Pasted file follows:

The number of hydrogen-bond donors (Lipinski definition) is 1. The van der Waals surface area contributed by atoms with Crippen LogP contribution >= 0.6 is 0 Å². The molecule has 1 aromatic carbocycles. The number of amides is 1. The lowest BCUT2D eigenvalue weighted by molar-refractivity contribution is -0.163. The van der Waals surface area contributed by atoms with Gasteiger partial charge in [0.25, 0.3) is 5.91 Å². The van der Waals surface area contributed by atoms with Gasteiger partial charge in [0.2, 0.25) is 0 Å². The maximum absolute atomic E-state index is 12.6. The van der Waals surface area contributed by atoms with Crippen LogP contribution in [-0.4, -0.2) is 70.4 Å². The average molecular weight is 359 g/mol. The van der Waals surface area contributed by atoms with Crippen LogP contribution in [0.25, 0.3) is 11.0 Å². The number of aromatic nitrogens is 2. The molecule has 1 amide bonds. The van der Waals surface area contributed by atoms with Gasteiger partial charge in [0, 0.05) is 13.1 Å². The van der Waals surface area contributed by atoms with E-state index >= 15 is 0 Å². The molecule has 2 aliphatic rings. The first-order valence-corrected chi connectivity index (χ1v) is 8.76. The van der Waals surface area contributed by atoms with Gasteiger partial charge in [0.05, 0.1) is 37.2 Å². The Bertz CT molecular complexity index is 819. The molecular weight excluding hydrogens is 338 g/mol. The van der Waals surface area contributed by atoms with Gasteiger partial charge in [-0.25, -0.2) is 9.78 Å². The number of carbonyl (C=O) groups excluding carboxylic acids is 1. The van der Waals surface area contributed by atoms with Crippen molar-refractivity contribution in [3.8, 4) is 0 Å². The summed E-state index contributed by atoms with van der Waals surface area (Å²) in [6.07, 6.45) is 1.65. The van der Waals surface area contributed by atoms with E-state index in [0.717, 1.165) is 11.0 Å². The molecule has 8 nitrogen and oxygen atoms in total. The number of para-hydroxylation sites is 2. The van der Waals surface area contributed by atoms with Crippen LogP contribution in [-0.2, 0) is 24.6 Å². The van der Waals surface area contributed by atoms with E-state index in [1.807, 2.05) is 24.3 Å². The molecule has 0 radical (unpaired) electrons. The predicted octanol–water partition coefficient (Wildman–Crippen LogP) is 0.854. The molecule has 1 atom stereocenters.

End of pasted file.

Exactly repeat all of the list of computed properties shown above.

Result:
The number of hydrogen-bond donors (Lipinski definition) is 1. The van der Waals surface area contributed by atoms with Crippen LogP contribution >= 0.6 is 0 Å². The molecule has 1 aromatic carbocycles. The number of amides is 1. The lowest BCUT2D eigenvalue weighted by molar-refractivity contribution is -0.163. The van der Waals surface area contributed by atoms with Gasteiger partial charge in [0.25, 0.3) is 5.91 Å². The van der Waals surface area contributed by atoms with Gasteiger partial charge in [0.2, 0.25) is 0 Å². The maximum absolute atomic E-state index is 12.6. The van der Waals surface area contributed by atoms with Crippen LogP contribution in [-0.4, -0.2) is 70.4 Å². The average molecular weight is 359 g/mol. The van der Waals surface area contributed by atoms with Crippen LogP contribution in [0.25, 0.3) is 11.0 Å². The number of aromatic nitrogens is 2. The molecule has 1 amide bonds. The van der Waals surface area contributed by atoms with Gasteiger partial charge in [0, 0.05) is 13.1 Å². The van der Waals surface area contributed by atoms with E-state index >= 15 is 0 Å². The molecule has 2 aliphatic rings. The first-order valence-corrected chi connectivity index (χ1v) is 8.76. The van der Waals surface area contributed by atoms with Gasteiger partial charge in [0.05, 0.1) is 37.2 Å². The Bertz CT molecular complexity index is 819. The molecular weight excluding hydrogens is 338 g/mol. The van der Waals surface area contributed by atoms with Gasteiger partial charge in [-0.25, -0.2) is 9.78 Å². The number of carbonyl (C=O) groups excluding carboxylic acids is 1. The van der Waals surface area contributed by atoms with Crippen molar-refractivity contribution in [3.8, 4) is 0 Å². The summed E-state index contributed by atoms with van der Waals surface area (Å²) in [6.07, 6.45) is 1.65. The van der Waals surface area contributed by atoms with E-state index in [0.717, 1.165) is 11.0 Å². The molecule has 8 nitrogen and oxygen atoms in total. The number of para-hydroxylation sites is 2. The van der Waals surface area contributed by atoms with Crippen LogP contribution in [-0.2, 0) is 24.6 Å². The van der Waals surface area contributed by atoms with E-state index in [1.807, 2.05) is 24.3 Å². The molecule has 0 radical (unpaired) electrons. The predicted octanol–water partition coefficient (Wildman–Crippen LogP) is 0.854. The molecule has 1 atom stereocenters.